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Will Participant's Latest Spanish Co-Production Expose Corporate Pollution?

Thompson on Hollywood By Anthony Kaufman | Thompson on Hollywood April 29, 2013 at 5:19PM

Last week, it was announced that Julia Stiles and Scott Speedman would star in Lluis Quilez's "Out of the Dark," a supernatural thriller presented by Participant Media. What political position will the film be taking on?
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Julia Stiles, who will star in 'Out of the Dark.'
Julia Stiles, who will star in 'Out of the Dark.'

Last week, it was announced that Julia Stiles and Scott Speedman would star in Lluis Quilez's "Out of the Dark," a supernatural thriller presented by Participant Media, the company known for producing films with a political bent, such as "An Inconvenient Truth" "Food, Inc," and "Lincoln." 

While Participant's Jonathan King said, “Given Participant’s mission to illuminate important issues, this is not your average ghost story," the company wasn't clear as to what political position the film would be taking on. But there is some evidence to suggest that the family at the center of the film may be haunted by corporate or ecological corruption.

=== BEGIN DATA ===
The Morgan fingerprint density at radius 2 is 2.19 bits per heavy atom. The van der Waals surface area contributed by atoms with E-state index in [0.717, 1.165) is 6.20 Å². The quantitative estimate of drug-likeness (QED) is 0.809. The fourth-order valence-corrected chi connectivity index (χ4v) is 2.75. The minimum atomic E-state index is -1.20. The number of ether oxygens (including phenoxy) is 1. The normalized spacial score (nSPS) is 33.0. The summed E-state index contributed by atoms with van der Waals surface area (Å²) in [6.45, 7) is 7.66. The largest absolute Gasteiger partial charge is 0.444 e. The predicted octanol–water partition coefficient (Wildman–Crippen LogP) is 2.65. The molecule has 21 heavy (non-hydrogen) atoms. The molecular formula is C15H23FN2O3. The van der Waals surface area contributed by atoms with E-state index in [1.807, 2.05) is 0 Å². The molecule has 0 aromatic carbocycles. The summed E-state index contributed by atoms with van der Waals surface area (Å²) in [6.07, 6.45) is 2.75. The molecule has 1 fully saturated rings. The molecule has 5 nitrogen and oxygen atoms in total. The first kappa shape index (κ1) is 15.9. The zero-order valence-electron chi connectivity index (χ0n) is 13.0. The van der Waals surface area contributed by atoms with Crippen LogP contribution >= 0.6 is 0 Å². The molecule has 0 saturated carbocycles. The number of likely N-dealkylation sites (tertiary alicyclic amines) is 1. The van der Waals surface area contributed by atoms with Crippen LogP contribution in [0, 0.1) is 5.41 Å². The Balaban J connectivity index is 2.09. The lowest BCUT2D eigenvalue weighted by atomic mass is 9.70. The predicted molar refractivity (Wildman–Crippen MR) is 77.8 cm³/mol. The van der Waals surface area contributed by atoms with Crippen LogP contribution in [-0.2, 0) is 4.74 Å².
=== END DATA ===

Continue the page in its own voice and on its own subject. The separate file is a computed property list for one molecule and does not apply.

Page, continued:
In the press release, King eluded to the fact that there were other issues involved in the film. "You can be sure that there’s a bigger reason why this takes place at this particular house in the Colombian jungle and to this particular family," he said. 

Written by Alex & David Pastor (the virus horror pic "Carriers") and originally titled "Aguas Rojas," literally "red waters," the term has been used to describe red waste waters that have polluted many Latin American waterways.

Read the rest of the story here.

This article is related to: Out of the Dark, Participant Media, Julia Stiles


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Thompson on Hollywood

Born and raised in Manhattan, Anne Thompson grew up going to the Thalia and The New Yorker and wound up at grad Cinema Studies at NYU. She worked at United Artists and Film Comment before heading west as that magazine's west coast editor. She wrote for the LA Weekly, Sight and Sound, Empire, The New York Times and Entertainment Weekly before serving as West Coast Editor of Premiere. She wrote for The Washington Post, The London Observer, Wired, More, and Vanity Fair, and did staff stints at The Hollywood Reporter and Variety. She eventually took her blog Thompson on Hollywood to Indiewire. She taught film criticism at USC Critical Studies, and continues to host the fall semester of “Sneak Previews” for UCLA Extension.